|Paul Volcker, economist, former Fed chairman and proposer of what has become known as the "Volcker Rule"|
NEW YORK ( TheStreet) -- Bank regulators have done a bang-up job in making sure that the nation's largest financial institutions build up sufficient capital levels to weather another economic storm, but the Federal Reserve's proposal to implement the "Volcker Rule" still hasn't been finalized. Last May, I wrote an opinion piece called Volcker Rule: Now or Never, saying it was time for Congress to hold a hearing to discuss exactly what legislators meant when banning proprietary trading by the nation's largest banks, because the Federal Reserve was obviously having difficulty implementing the rule. Almost a year later, Congress hasn't held a hearing on Volcker and the Federal Reserve still hasn't finalized its rules. The Dodd-Frank Wall Street Reform and Consumer Protection Act -- signed into law by President Obama in July 2010 -- included the Volcker Rule, a provision supported by senators Carl Levin (D., Mich.) and Jeff Merkley (D., Ore.). The Federal Reserve in October 2011 released its draft proposal for rules to implement the Volcker Rule, which caused plenty of confusion, with the Fed soliciting industry and public comment on over 300 questions. The Fed's public comment period over the rule ended in January 2012. While banning proprietary trading by financial companies enjoying Federal Deposit Insurance Corp. backing for their deposits, the Volcker Rule has exceptions for some hedge trading. The Volcker Rule also has exceptions for market-making activities, allowing banks with brokerage subsidiaries to maintain limited inventories of securities. With neither the hedge-trading exceptions nor the market-making exceptions settled, the Fed last April announced that banks would be required to comply with the Volcker Rule by July 21, 2014.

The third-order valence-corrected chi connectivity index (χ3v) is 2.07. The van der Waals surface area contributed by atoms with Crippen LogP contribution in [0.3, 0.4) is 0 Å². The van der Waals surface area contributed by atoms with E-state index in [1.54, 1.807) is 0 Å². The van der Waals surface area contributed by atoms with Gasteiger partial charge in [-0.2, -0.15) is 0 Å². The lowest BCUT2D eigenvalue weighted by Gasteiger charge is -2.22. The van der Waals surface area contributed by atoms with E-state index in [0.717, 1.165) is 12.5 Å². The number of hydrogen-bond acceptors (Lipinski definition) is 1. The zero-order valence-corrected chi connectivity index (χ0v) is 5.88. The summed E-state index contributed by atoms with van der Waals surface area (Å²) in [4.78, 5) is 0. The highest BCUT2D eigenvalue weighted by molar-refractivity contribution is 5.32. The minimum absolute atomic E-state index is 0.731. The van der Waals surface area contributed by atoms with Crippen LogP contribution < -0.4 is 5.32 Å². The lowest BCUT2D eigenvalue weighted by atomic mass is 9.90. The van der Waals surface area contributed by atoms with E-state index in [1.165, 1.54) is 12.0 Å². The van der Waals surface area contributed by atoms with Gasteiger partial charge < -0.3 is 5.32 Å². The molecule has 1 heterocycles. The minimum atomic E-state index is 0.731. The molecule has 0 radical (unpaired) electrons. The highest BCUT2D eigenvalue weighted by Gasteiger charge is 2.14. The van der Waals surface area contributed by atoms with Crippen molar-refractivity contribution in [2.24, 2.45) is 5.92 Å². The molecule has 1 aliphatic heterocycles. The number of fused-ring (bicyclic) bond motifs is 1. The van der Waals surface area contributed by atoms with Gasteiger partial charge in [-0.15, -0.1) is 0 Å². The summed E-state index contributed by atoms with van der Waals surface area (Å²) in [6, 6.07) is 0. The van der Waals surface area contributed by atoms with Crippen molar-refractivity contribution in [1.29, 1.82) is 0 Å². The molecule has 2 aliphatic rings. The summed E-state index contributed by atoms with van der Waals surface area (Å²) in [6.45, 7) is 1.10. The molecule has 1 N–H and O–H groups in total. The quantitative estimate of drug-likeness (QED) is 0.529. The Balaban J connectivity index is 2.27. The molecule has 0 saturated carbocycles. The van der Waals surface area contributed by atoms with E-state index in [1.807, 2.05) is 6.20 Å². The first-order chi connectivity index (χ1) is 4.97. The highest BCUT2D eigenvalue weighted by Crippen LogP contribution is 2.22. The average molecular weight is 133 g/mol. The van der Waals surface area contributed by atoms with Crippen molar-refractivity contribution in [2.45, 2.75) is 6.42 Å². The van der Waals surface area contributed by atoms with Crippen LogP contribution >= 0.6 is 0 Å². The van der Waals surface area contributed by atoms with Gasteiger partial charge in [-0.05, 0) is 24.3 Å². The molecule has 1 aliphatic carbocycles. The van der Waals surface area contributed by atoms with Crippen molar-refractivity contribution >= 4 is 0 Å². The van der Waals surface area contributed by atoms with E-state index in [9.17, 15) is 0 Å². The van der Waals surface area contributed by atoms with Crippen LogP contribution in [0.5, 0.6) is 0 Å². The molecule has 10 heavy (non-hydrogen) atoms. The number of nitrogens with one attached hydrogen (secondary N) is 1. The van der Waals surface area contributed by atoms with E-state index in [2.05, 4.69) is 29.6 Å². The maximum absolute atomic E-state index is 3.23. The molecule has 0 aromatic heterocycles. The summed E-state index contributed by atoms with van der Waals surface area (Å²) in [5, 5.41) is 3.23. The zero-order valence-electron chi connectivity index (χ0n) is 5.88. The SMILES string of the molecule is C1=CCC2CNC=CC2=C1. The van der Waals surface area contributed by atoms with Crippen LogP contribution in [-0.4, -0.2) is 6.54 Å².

Even before the announcement last April, the biggest names on Wall Street were already letting go of their buy-side trading staffs. July 2014 seemed pretty far away. It no longer does. In its bombshell report bashing JPMorgan Chase ( JPM) over its " London Whale" hedge trades costing the company at least $6.2 billion, the Senate Subcommittee on Investigations on Thursday said "federal financial regulators should immediately issue a final rule implementing the Merkley-Levin provisions of the Dodd-Frank Wall Street Reform and Consumer Protection Act, also known as the Volcker Rule, to stop high risk proprietary trading activities and the build-up of high risk assets at federally insured banks and their affiliates." OK, great. Now maybe Sen. Levin, the subcommittee chairman, can do something to help the Federal Reserve. When the uproar over the "London Whale" began last May, after JPMorgan CEO James Dimon first disclosed the hedge-trading problems, Frank Mayer -- a partner in the Financial Services Practice Group of Pepper Hamilton LLP, in the firm's Philadelphia office -- said "financial institutions are trying to understand exactly what the regulators think Congress meant," when drafting Dodd-Frank's Volcker Rule, and that "this period of time will allow the regulators, the industry and perhaps Congress to hold hearings to establish congressional intent on this provision."
The Senate subcommittee's report makes it very clear that what Congress wants is for the Federal Reserve immediately to implement a rule the regulator doesn't understand. Looking back, Mayer says "at the end of the day, I still stand by what I said in the May article. Often the markets are ahead of regulators and Congress. Investors will want to know if they are investing in an institution that has proper enterprise risk management in place." Mayer calls the Senate subcommittee's report on JPMorgan's trading debacle "an example of potentially the larger policy debate on whether a financial company is too large to regulate, whether a financial company is too large to manage its risk and whether the shareholders -- in kind of a proxy environment -- can insist upon a vote on whether the institution is too big." According to Mayer, "it is necessary for Congress to fully vet the policy issues, so the system can work as fully as possible, and then create the legal environment to enable the efficiency of the financial system." The only way forward to finally implement the Volcker Rule and to fully address the ongoing "too-big-to-fail" debates that are threatening the U.S. financial system, is for Congress to come up with a way to include all stakeholders, including the banks, the regulators and private and institutional shareholders, in the discussion. -- Written by Philip van Doorn in Jupiter, Fla. >Contact by Email. Follow @PhilipvanDoorn